Cinema Monolith

Reviews of movies from my giant DVD tower, and more.


MoneyballCinema Monolith: 9/10 This film is part of the Cinema Monolith collection!Film Reel
IMDb: 7.6/10
The Arizona Republic: **** out of 5

Released on September 23, 2011
Rated PG-13
133 minutes

Directed by Bennett Miller

Written by Steve Zaillian and Aaron Sorkin, based on the book by Michael Lewis

Cast: Brad Pitt, Jonah Hill, Philip Seymour Hoffman, Kerris Dorsey, Robin Wright, Nick Searcy, Arliss Howard, Chris Pratt, Casey Bond, Stephen Bishop, Jack McGee, Royce Clayton, Ken Medlock, Spike Jonze

I would never have guessed that a baseball movie about the administrative side of the game, where the action took place not on the field but in the front office, would be one of the most captivating, entertaining, and well-made baseball films I’ve ever seen. Yes, ever. And that’s just what Moneyball was, with the help of director Bennett Miller, the razor-sharp screenwriting pair of Steve Zaillian and Aaron Sorkin, and the acting of everyone involved, from the three leads to the supporting cast, ballplayers, and periphery performers.

This fact-based look at A’s general manager Billy Beane and the evolution of his 2002 squad from cellar-dwellars to division champions, a team built using numbers, statistics, and a minimum of finances, not only captured the look and tone of baseball from a behind-the-scenes vantage point, but gave you off-the-field insights into players, coaches, scouts, and of course the team GM, here played by Brad Pitt in a picture-perfect performance that supplied the film with its heart and soul. He nailed every aspect of his role, and without him, Moneyball would not be the great film that it is.

Everything here worked, whether it was the story of Beane’s rebuilding process, his scraps with manager Art Howe (played with a quiet menace by Philip Seymour Hoffman), his exchanges with his players, or the few glimpses of his personal life, which added balance to Pitt’s rendition of his straight-forward and confident GM persona. For me, however, what really brought the film to a higher level was the relationship and interactions between Pitt and a surprising Jonah Hill, who played Beane’s assistant with a mature restraint you wouldn’t have expected from his raunch-comedy past; their scenes together were just plain fun, and thankfully the story required the two characters to share screen time for most of the film.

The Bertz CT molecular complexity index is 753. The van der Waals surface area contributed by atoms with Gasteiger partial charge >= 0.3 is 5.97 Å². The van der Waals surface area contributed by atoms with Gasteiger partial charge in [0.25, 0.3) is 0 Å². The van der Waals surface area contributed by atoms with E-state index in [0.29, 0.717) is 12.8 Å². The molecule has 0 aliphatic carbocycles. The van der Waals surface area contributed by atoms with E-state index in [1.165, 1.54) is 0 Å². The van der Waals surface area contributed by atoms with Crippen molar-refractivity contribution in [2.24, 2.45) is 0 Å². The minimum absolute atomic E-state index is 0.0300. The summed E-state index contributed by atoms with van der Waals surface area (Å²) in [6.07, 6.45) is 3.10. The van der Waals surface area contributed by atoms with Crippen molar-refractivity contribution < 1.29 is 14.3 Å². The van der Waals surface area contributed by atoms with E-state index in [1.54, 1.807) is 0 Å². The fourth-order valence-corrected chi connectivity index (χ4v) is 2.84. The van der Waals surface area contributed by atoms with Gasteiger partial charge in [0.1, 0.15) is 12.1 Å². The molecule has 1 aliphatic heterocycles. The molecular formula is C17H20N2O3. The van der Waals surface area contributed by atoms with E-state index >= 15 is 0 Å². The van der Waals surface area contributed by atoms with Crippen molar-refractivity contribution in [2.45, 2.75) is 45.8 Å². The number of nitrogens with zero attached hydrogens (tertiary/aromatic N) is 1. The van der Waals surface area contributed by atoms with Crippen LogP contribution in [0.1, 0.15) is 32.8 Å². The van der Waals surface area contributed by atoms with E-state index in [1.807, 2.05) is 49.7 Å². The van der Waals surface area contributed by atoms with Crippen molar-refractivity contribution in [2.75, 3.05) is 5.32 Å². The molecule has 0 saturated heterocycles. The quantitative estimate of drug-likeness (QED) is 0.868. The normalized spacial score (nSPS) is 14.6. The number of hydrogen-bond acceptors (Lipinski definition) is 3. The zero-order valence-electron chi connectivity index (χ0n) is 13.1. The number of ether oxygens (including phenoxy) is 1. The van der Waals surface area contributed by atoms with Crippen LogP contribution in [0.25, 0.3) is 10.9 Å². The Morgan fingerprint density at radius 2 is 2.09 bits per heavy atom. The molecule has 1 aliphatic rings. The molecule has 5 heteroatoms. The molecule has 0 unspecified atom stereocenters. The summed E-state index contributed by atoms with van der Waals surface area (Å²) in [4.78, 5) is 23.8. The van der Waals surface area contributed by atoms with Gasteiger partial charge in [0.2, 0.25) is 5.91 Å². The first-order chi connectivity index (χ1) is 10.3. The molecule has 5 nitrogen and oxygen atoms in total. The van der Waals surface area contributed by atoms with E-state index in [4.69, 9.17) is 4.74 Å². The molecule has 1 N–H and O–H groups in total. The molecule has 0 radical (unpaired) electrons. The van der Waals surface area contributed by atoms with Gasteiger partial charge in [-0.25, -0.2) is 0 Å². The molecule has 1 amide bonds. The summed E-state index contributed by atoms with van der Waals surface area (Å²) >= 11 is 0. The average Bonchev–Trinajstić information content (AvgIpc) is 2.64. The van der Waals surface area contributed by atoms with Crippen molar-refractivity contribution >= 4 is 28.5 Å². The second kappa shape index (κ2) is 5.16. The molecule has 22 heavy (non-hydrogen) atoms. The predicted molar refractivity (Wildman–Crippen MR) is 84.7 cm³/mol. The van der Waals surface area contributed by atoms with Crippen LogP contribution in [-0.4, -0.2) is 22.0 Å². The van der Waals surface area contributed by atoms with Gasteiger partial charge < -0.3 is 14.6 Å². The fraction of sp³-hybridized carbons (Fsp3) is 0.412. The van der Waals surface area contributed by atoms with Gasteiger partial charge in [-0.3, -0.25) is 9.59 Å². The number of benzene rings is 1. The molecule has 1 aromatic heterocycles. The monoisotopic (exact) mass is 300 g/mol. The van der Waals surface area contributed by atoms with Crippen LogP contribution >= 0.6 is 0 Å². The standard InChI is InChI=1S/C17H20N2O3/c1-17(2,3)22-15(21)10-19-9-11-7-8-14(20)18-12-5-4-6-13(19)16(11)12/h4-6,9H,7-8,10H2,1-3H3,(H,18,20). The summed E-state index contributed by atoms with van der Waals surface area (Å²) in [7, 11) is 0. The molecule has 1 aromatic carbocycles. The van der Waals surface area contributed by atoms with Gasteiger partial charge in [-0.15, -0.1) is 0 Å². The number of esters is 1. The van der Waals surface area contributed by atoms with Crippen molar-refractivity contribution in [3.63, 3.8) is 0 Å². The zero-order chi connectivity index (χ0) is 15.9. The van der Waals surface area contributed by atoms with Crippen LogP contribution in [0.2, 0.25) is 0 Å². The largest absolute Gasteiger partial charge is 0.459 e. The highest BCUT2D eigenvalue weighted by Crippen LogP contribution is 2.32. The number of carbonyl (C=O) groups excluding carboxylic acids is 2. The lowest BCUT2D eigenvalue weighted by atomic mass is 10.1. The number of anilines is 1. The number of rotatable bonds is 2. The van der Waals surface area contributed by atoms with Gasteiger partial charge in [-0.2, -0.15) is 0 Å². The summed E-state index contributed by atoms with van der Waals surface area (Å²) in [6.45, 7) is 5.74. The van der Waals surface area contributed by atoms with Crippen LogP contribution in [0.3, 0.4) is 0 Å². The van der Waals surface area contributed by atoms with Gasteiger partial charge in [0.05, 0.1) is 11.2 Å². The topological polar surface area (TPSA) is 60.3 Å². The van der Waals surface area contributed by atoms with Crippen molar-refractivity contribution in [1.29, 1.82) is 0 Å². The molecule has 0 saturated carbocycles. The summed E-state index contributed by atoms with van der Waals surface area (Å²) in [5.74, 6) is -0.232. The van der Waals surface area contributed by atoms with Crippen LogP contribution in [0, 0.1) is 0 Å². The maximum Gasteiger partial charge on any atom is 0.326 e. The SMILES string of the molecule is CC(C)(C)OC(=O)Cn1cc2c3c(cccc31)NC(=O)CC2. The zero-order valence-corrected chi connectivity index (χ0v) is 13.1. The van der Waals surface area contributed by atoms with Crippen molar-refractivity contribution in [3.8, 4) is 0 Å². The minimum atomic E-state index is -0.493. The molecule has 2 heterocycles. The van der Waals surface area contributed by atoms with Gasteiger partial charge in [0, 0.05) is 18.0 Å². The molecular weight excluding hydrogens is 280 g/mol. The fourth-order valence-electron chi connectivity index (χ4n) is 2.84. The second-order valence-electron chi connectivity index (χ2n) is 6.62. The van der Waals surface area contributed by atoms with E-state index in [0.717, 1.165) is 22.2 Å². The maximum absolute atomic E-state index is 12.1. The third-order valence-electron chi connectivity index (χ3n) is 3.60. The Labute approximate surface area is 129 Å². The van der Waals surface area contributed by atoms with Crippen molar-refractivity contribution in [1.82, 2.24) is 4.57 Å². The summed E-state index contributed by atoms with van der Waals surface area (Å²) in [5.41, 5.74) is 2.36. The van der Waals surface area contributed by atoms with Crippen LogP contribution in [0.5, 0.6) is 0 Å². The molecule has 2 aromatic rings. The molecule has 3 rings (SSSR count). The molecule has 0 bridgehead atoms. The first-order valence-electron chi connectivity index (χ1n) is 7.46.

Director Miller had a firm grip on every idea, angle, and atmosphere he presented, and spiced the proceedings with well-executed baseball action, moments of subtle humor, and clips of game footage and audio broadcasts that reminded you this was indeed a true story. A wonderful film with a story both exciting and uplifting, great visuals, and many memorable moments. Please, take my advice: whether you’re a fan of the sport or not, this is a movie that is not to be missed.  (9/10)

Moneyball - photo office final

12 comments on “Moneyball

  1. Tyson Carter

    I still havent seen this, but I really need to make an effort! Always such good reviews 🙂


    • Todd Benefiel

      Thanks, Tyson! This one made my Top 5 list of baseball films, so hopefully I don’t steer you wrong with my recommendation. If I do, well, feel free to lambaste me in your review.


  2. grandrapidsgirl

    Yes, this was a great movie! Loved your review. And thoughtful of you to recognize Roger’s passing (very sad).


    • Todd Benefiel

      This was only my second viewing, and I’d forgotten just how great of a movie this was. And yes, sad about Mr. Ebert…no more movie review guide books as gifts.


  3. spreth1